An eminent antiquary (the late Sir Samuel Rush Meyrick) was of opinion that if the town had been founded since the Conquest, in all probability we should have seen it in a Norman dress. The inference from this is, that it was of Anglo-Saxon origin, because it had no distinctive appellation in Welsh. He therefore conjectures that although it was 'Extra Clawdd Offa', or without Offa's Dyke, it must have been founded by one of the Mercian kings. The old Saxon name by which the town was known in the time of Edward the Confessor, is Chingtune. The town is considered a borough by Charter, within the manor and hundred of Huntington; and has a bailiff, formerly called a reeve, or sergeant, nominated and appointed at the court-leet, annually held in the month of October at the Talbot Inn, originally the property of Philip Holman, Esq., the lord of the manor.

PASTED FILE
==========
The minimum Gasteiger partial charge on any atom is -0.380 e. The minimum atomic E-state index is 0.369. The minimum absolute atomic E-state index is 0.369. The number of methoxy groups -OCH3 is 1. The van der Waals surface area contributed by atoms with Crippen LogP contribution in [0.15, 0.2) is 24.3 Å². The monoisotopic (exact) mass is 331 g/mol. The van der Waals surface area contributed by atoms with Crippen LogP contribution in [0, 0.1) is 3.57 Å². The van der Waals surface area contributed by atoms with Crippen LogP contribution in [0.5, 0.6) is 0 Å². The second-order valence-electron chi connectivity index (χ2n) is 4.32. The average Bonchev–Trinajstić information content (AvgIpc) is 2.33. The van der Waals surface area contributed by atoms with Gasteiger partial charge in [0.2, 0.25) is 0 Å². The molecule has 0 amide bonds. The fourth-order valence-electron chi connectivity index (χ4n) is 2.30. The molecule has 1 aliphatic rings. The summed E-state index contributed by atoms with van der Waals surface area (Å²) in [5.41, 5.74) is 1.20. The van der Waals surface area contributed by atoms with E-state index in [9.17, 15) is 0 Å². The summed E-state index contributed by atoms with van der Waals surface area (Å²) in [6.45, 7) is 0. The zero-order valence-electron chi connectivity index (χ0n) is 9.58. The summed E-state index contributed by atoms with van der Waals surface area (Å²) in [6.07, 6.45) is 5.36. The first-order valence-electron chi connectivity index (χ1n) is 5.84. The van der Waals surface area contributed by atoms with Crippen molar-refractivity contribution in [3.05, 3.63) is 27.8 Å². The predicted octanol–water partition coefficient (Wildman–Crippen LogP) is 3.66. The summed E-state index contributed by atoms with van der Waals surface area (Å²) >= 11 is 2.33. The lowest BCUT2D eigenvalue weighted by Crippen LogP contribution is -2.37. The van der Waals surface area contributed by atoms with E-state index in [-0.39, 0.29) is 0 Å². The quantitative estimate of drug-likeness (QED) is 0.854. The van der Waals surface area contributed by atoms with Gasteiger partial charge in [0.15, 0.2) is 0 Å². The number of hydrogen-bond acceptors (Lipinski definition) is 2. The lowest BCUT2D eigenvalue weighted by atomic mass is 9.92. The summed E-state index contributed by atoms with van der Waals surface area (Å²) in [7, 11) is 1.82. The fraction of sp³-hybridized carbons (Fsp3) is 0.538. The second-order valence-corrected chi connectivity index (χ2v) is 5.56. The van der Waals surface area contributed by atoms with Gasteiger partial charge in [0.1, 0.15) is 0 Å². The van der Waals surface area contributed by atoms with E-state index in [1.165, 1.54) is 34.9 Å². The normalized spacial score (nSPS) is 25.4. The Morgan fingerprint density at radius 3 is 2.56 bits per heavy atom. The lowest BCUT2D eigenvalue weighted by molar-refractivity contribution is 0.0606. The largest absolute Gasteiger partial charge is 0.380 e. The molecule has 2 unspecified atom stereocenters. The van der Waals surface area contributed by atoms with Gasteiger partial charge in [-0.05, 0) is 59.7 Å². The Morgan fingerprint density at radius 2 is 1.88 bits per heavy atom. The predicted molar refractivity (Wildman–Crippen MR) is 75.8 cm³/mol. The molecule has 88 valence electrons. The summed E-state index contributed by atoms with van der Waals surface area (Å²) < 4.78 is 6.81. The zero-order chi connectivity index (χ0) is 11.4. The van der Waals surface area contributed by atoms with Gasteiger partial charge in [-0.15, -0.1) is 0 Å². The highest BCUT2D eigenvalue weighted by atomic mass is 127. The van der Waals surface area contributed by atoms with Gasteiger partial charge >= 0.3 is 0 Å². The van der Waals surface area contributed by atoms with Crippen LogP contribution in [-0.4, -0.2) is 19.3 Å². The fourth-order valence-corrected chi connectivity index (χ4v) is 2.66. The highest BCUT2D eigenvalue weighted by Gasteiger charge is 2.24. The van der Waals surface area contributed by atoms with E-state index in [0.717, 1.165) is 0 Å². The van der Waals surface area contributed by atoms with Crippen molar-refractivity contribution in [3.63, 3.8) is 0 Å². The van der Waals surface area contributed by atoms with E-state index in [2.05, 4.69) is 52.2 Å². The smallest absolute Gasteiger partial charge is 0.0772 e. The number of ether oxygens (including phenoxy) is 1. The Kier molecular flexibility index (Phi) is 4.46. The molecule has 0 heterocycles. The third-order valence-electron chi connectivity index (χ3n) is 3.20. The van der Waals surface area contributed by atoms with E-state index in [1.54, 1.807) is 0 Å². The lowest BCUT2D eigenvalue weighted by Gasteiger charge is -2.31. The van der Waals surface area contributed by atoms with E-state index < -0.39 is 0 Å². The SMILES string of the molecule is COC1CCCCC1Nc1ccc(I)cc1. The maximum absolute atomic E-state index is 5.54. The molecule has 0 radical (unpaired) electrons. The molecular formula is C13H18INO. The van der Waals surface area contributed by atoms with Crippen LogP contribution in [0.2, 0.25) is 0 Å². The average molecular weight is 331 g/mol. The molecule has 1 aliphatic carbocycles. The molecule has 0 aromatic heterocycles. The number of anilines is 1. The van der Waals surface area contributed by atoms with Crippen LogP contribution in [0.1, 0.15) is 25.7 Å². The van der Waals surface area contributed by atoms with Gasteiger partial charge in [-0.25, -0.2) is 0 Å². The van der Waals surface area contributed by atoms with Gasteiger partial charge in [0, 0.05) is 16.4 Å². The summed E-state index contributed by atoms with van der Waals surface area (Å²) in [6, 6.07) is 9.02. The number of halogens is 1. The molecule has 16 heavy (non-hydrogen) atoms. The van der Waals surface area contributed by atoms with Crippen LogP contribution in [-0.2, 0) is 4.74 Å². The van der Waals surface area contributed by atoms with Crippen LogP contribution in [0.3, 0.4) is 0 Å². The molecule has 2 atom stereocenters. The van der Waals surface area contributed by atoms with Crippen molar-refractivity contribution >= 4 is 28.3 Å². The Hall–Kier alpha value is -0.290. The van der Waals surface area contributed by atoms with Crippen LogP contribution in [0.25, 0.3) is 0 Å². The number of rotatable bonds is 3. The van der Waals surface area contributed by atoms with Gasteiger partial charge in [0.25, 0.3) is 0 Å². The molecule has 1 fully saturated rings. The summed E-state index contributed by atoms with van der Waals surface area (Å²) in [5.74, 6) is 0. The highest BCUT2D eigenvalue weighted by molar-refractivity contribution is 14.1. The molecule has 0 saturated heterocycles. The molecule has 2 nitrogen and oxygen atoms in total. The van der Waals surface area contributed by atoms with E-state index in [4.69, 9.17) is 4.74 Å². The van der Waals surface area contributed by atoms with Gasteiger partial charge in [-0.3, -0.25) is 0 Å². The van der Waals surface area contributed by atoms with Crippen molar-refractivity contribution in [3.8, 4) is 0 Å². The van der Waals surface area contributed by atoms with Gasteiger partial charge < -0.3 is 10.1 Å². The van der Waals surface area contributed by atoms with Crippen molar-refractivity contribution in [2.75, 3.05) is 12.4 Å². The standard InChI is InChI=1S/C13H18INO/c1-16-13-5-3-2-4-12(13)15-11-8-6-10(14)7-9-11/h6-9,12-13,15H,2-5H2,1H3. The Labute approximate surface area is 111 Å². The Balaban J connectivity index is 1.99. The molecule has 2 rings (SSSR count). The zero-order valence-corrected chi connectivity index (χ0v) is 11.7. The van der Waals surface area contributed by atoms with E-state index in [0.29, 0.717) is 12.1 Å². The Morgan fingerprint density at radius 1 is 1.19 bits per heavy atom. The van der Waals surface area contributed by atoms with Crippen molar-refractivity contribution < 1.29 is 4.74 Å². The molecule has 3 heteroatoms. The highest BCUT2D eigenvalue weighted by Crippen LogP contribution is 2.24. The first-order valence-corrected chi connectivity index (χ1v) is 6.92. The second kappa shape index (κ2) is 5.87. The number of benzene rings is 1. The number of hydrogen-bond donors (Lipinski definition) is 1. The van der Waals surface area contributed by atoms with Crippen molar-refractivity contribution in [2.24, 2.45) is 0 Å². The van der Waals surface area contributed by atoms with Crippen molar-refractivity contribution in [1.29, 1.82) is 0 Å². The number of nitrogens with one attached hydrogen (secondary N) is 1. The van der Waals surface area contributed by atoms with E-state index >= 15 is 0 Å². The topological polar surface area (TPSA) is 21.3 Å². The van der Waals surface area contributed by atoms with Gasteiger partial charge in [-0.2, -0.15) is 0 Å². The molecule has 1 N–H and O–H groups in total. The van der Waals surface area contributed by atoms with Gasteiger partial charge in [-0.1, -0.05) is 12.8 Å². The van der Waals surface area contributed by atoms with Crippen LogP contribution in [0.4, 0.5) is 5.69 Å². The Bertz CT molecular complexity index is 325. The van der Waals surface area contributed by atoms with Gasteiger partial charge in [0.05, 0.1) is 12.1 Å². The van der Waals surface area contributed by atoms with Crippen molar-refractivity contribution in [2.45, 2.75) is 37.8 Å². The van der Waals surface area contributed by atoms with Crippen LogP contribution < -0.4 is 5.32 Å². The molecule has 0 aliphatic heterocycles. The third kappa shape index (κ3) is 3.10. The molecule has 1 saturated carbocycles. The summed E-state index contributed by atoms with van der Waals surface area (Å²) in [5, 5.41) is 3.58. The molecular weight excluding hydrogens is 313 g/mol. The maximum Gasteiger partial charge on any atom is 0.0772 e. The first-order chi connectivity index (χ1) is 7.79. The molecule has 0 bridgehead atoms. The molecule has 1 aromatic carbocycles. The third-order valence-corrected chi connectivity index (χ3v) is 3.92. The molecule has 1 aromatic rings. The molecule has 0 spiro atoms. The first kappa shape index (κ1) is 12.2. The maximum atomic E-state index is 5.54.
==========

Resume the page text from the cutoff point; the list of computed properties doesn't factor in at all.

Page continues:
Kington never had the honour of returning members to Parliament. The government of the town is now vested in the "Local Board". The magistrates' sittings are held at the police court every alternate Friday, and the county court every alternate month. This town is included in the 28th circuit of the county courts. An Act of Parliament was obtained in 1829 for lighting the town with gas. In 1830, works were erected at the east end of the town, but being inadequate to supply the increasing demand; a company was formed a few years ago under the title of "The Kington Gas-Light Company, Limited", and works were erected adjacent to the old ones, whereby the inhabitants are supplied with gas at a reasonable price. The upper portion of the town is supplied with water from the Crooked Well waterworks, which is, conducted through leaden pipes to a reservoir near the church. This well is supposed to supply a hogshead of water per minute.